SANDRA LOCKED HER BICYCLE to the parking sign outside the Madison Messenger building. She caught her breath standing in the sunshine on the sidewalk. It had been a warm day for early April, and she had sweated through her clothes.
To the south, she could see dark, rolling clouds gathering against the intense blue of the rest of the sky. The wind had been coming from that direction, so she expected that she might have a wet slog home. Even here in the city, the air smelled of new plants: trees, crops, grass. Planting had only started this month, but spring was impatient to burst forth.
“Hi, Sandra. You’re early.” Randy Schmidt, the reporter whom she shadowed when she was not drawing in court, stood at the copy machine. He picked up his copies and walked with her to their cubicle.
“I got held up after my last class, so I skipped lunch to get here.”
“Real reporters eat at their desks.” He pulled a brown paper bag from a drawer. “We can ‘do lunch’.”
“Does this count as a lunch date?”
Randy laughed. “Think your dad will mind?”
“I wouldn’t know. I’ve never been on a date.”
Sandra settled into her side of the cubicle and extracted her lunch from the messenger bag she carried when she rode. They both ate silently for the first few bites.
“No court today,” she said. “Do you have an assignment this afternoon?”
“Not yet, so I’ll go to the nursing home with the photographer. Do you want me to make up something for you?” Randy was responsible for keeping her busy when there was no work for her as a sketch artist. So far, she had learned how to replace the corona wire in the photocopier, clean and repair the fax machine, maintain the typewriters, and sharpen several hundred pencils. She also wrote draft copy for the reporters when there was too much material for them to write it all by deadline.
“No, thanks. I’d like to finish writing up the text to go with the pictures from the county jail last week. Then all I will need is to visit the probation office.”
“Want me to set that up?”
“I called them last week, and we agreed to visit this week. Would Friday be good?”
“Friday afternoon. I’ll call them to confirm it, and get someone to cover for me if any calls come in while we’re out.” He put the waxed paper from his sandwich in the wastebasket and took out an apple. “You know, Sandra, this special spread on criminal justice is going to be a big hit.”
“I’m just glad Mr. Manning likes it. It’s been fun and exciting to put it together.”
Sandra had been working afternoons at the Messenger since Christmas. The regular sketch artist was in New Mexico, convalescing and pregnant. She was expected back in June, after Sandra graduated from high school. For Sandra’s last semester, Joseph Manning, the editor, had arranged for her to enroll in JRN505 at Ohio State University, which made the hours at the newspaper count for school credit. The school gave her afternoons off, because she had met the course requirements for graduation.
As a sketch artist, Sandra accompanied Randy to court whenever it was in session. She also went with him to the police station, on patrol with the county sheriff, to arraignments, grand jury meetings, and the hospital when injuries were involved.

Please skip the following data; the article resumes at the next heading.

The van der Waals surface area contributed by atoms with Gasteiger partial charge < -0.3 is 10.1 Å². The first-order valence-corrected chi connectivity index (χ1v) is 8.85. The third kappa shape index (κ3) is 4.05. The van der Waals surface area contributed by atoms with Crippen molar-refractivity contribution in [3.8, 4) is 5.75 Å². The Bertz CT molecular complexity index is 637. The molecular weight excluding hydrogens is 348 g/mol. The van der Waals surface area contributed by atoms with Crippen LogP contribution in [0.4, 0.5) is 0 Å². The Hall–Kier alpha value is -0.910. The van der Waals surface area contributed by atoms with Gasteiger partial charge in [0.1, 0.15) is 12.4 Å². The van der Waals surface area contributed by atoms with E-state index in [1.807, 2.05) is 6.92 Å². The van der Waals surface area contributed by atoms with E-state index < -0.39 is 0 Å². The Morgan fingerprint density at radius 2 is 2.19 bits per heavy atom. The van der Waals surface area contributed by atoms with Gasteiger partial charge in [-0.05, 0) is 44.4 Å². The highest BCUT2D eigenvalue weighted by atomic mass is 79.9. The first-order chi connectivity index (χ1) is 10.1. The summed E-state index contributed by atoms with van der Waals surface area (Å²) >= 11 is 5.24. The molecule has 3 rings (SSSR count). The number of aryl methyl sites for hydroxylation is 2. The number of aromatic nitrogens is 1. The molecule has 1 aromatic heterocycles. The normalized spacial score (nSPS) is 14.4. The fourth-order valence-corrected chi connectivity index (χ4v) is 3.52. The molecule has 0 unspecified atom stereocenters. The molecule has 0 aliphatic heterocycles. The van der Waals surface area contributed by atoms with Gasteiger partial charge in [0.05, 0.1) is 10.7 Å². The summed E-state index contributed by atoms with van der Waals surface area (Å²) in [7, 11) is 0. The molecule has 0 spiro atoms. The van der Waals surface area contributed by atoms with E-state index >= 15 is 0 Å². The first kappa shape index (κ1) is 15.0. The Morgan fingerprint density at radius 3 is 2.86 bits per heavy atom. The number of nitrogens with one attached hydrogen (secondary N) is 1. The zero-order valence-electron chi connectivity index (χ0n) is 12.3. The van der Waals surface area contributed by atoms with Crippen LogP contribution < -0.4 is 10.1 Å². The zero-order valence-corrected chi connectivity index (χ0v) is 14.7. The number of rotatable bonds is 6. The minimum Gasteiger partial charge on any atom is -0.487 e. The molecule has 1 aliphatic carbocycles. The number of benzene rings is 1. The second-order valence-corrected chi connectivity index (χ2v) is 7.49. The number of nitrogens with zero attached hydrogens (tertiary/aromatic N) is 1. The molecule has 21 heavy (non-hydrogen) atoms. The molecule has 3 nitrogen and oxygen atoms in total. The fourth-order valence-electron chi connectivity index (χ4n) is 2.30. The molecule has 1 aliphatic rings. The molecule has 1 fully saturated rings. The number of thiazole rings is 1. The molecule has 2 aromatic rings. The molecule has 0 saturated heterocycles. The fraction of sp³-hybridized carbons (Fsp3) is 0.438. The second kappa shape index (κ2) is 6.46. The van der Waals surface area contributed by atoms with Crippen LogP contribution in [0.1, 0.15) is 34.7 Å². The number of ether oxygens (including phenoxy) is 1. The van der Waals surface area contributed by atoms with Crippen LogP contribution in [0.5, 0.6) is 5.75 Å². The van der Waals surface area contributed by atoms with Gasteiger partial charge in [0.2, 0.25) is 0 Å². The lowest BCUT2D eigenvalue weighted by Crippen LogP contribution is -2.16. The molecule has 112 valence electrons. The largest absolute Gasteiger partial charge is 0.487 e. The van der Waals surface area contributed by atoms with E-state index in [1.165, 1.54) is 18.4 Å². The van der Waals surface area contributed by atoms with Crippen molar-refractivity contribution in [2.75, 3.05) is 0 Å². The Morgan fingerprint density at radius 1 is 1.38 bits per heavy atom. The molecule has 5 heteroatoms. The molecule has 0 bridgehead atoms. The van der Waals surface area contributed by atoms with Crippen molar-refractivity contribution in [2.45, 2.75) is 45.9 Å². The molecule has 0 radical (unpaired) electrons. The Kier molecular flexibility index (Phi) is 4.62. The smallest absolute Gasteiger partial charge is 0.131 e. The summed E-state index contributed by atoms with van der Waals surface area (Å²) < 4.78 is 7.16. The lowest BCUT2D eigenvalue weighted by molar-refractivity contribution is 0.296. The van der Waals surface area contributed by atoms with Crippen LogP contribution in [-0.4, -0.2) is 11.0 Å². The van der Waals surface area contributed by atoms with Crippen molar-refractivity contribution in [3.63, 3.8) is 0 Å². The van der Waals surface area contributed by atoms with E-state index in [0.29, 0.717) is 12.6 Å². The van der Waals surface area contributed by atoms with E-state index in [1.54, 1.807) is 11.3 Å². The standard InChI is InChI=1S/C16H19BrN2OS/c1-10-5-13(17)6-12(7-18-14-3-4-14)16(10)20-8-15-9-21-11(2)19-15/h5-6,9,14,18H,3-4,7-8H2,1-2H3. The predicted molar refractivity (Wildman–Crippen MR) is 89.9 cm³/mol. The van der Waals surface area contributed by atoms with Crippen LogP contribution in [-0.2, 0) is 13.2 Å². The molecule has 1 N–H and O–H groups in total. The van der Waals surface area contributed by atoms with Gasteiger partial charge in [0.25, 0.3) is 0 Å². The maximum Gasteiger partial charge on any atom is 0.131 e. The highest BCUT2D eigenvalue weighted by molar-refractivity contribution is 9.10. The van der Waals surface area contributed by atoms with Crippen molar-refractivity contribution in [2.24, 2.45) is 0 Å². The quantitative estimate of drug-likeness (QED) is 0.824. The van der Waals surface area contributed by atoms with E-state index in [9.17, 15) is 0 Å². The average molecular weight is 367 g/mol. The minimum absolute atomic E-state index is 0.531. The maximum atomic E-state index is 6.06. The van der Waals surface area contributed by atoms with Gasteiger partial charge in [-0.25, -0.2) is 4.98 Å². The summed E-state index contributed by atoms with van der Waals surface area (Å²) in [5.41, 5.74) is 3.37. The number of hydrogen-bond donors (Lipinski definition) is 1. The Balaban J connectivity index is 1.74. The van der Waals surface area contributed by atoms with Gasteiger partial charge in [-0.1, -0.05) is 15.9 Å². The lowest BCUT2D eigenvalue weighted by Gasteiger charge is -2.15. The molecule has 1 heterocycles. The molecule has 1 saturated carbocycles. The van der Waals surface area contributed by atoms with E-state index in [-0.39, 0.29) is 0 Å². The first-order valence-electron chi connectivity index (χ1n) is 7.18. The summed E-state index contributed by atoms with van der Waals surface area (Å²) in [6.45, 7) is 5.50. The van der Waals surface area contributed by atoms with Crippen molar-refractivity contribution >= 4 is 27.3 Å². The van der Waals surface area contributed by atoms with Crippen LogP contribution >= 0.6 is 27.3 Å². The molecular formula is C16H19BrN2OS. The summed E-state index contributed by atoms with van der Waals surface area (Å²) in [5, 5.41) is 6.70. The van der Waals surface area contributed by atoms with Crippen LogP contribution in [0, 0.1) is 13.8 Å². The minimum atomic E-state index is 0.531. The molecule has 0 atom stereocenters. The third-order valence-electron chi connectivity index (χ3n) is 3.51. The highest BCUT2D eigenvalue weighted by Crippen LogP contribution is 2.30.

The reaction to her sketches had been enthusiastic, and readership of the Messenger increased every time an issue came out with her artwork.
Last month, she had pitched the idea of a special issue on the criminal justice system, from arrest through the police and court systems, to prison, and back out through the parole system. The editor approved it and asked Sandra to work on it whenever she was not on call with Randy.
Their lunches finished, Randy left to interview a nursing home resident, taking the staff photographer with him. Sandra rolled a sheet of paper into her typewriter and started to write…
When Sandra pushed out the door at five o’clock, the sky was darkening rapidly, though sunset was a couple of hours away. A stiff breeze from the south pushed debris up Main Street and across High Street. With this breeze, I should get home before the rain hits, she thought. She mounted her bicycle and leaned into the crosswind for the two blocks on High Street before turning north on Highway 38.
The first heavy drops pelted her when she still was two miles from home. In seconds, that turned into something like a giant bucket being emptied on her head. She kept riding as fast as she could, pushed by the half-gale blowing her along. In no time, water was running inside her jacket and down her skin. She might as well be swimming. At least it’s not cold.
She passed a large billboard for Skoal chewing tobacco. With her head down and concentrating on getting home, she did not recognize the frisson of her hair standing up.
A blinding white light surrounded her. Her scream was lost in the sound around her.
The light subsided quickly. The sound (was that an explosion?) receded, replaced by a loud ringing in her ears. Where am I? What am I?
The questions refocused her mind and caused her to take stock of her situation. She felt and saw the gravel in front of her head, and recognized the edge of the asphalt. Her right knee and the right side of her face burned.
Testing her joints, she found that she could move, and she got up. She had a hole in her right trouser leg and road rash. Her left wrist and hand had some abrasions, but her watch had taken most of the blow. The watch band was a bracelet now.